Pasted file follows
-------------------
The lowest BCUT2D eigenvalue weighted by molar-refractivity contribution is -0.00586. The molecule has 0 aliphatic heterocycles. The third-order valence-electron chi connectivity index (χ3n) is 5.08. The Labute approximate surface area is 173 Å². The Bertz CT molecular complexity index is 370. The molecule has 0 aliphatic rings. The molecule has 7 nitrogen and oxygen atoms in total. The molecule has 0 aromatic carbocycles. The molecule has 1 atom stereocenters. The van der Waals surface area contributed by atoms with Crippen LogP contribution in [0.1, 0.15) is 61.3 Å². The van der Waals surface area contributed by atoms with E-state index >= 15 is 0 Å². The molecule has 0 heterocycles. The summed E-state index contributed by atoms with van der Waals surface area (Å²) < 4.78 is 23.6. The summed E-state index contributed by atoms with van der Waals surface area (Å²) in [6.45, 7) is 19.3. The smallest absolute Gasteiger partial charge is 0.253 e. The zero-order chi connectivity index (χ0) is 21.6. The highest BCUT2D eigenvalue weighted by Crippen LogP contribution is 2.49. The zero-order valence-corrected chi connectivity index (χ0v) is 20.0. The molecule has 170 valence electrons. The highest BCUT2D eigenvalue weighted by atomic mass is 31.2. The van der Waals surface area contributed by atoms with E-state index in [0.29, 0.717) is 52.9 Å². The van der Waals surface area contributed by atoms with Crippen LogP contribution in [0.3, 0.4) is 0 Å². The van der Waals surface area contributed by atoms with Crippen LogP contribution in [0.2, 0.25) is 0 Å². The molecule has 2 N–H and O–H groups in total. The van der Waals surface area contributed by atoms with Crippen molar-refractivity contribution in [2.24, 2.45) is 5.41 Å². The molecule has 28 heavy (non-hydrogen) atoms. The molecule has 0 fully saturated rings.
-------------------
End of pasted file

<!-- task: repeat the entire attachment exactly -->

The lowest BCUT2D eigenvalue weighted by molar-refractivity contribution is -0.00586. The molecule has 0 aliphatic heterocycles. The third-order valence-electron chi connectivity index (χ3n) is 5.08. The Labute approximate surface area is 173 Å². The Bertz CT molecular complexity index is 370. The molecule has 0 aliphatic rings. The molecule has 7 nitrogen and oxygen atoms in total. The molecule has 0 aromatic carbocycles. The molecule has 1 atom stereocenters. The van der Waals surface area contributed by atoms with Crippen LogP contribution in [0.1, 0.15) is 61.3 Å². The van der Waals surface area contributed by atoms with E-state index >= 15 is 0 Å². The molecule has 0 heterocycles. The summed E-state index contributed by atoms with van der Waals surface area (Å²) < 4.78 is 23.6. The summed E-state index contributed by atoms with van der Waals surface area (Å²) in [6.45, 7) is 19.3. The smallest absolute Gasteiger partial charge is 0.253 e. The zero-order chi connectivity index (χ0) is 21.6. The highest BCUT2D eigenvalue weighted by Crippen LogP contribution is 2.49. The zero-order valence-corrected chi connectivity index (χ0v) is 20.0. The molecule has 170 valence electrons. The highest BCUT2D eigenvalue weighted by atomic mass is 31.2. The van der Waals surface area contributed by atoms with E-state index in [0.29, 0.717) is 52.9 Å². The van der Waals surface area contributed by atoms with Crippen LogP contribution in [0.3, 0.4) is 0 Å². The van der Waals surface area contributed by atoms with Crippen LogP contribution in [0.2, 0.25) is 0 Å². The molecule has 2 N–H and O–H groups in total. The van der Waals surface area contributed by atoms with Crippen molar-refractivity contribution in [2.24, 2.45) is 5.41 Å². The molecule has 28 heavy (non-hydrogen) atoms. The molecule has 0 fully saturated rings.